A view template includes static and dynamic content. For example, if programming language code is being generated, the template may include static program language keywords. Particular program variables will be represented as dynamic code. The template is used to generate code by replacing the dynamic code with information extracted from the application definition as specified by the controller definition. The controller definition provides the mapping between information provided in the application definition 416 and the dynamic portions of the output. Dynamic portions may represent “variables” in a programming language, but may also represent other changeable information. Thus, the chapter titles in a document could be represented as having static and dynamic parts. Program code may include dynamic names for classes and methods as well. A standardized naming convention is used in one embodiment to control the types and formats of names used throughout the resulting system.

The analysis of the business problem 410 results in an application definition 416. The term “business problem” is used to describe the problem scope the content is desired to solve. It need not be “business” related and can include analysis of games, non-profit organization issues, entertainment or recreational problems. In each case the problem is analyzed and the results expressed as an application definition. The analytical results are also used to specify the controller 412. The controller definition is developed based on the application analysis and the available patterns 408. The controller definition is stored as a controller definition 414.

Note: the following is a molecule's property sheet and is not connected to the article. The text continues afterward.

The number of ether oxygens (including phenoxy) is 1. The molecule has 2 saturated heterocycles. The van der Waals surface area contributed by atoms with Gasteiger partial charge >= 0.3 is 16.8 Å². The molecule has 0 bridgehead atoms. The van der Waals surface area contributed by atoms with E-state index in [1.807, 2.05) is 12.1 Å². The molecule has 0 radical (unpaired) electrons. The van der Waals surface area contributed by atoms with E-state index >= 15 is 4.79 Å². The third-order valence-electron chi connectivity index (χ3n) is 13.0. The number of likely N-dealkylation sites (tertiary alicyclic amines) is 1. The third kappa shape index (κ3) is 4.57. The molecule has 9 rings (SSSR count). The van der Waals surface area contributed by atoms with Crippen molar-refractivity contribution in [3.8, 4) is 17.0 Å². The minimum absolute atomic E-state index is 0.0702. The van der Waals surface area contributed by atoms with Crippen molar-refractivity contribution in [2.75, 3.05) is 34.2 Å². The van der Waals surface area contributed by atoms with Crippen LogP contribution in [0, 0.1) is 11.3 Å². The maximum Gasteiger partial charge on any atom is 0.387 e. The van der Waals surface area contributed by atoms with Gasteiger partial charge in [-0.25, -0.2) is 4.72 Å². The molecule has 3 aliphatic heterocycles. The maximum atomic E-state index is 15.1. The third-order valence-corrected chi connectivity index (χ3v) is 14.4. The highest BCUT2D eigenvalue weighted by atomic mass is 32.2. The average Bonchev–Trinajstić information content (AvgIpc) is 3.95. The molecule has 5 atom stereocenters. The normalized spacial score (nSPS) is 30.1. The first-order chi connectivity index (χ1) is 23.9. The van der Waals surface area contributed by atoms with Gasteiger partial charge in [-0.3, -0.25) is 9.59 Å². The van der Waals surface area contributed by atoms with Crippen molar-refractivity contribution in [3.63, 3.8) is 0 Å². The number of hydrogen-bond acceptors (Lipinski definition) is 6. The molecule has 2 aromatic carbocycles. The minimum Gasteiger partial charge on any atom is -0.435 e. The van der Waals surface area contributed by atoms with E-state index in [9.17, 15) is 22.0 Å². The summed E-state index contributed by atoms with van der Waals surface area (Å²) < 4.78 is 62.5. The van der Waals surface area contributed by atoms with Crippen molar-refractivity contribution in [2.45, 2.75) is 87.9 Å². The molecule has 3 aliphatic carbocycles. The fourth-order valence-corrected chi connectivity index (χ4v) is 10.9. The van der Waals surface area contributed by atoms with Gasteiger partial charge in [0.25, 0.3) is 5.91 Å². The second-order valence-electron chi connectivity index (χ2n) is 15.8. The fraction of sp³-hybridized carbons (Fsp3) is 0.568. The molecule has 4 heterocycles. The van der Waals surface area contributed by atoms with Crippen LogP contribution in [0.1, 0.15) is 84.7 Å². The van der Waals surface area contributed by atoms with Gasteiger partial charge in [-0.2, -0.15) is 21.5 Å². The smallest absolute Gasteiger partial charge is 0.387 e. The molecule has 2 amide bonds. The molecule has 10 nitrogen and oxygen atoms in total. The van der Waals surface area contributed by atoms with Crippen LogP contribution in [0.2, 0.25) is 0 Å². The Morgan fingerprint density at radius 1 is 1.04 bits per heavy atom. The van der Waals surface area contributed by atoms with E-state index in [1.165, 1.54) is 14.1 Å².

Finally, content is generated 418 using a transformation engine. Content generation is performed by accessing the application definition 416 under the control of controller 414. The generator applies the application definition variables to the patterns 408 to create generated content 420.

The process of developing a view template from an examplar according to the present invention will be described with reference to FIG. 5. A developer undertakes view template development when he or she discovers that the problem he or she is attempting to solve does not conform to any existing view templates. This typically will occur during the analysis phase above where the application definition and controller description are being generated. When the lack of a view template is discovered, the developer must obtain an example code set 502 for use as an exemplar. Example code set 502 can be the result of previous manual coding work, or can be collected from example code developed by subject matter experts. For example, a problem requiring a database access solution may require code examples from a database professional proficient in DB2 DBMS or other similar DBMS.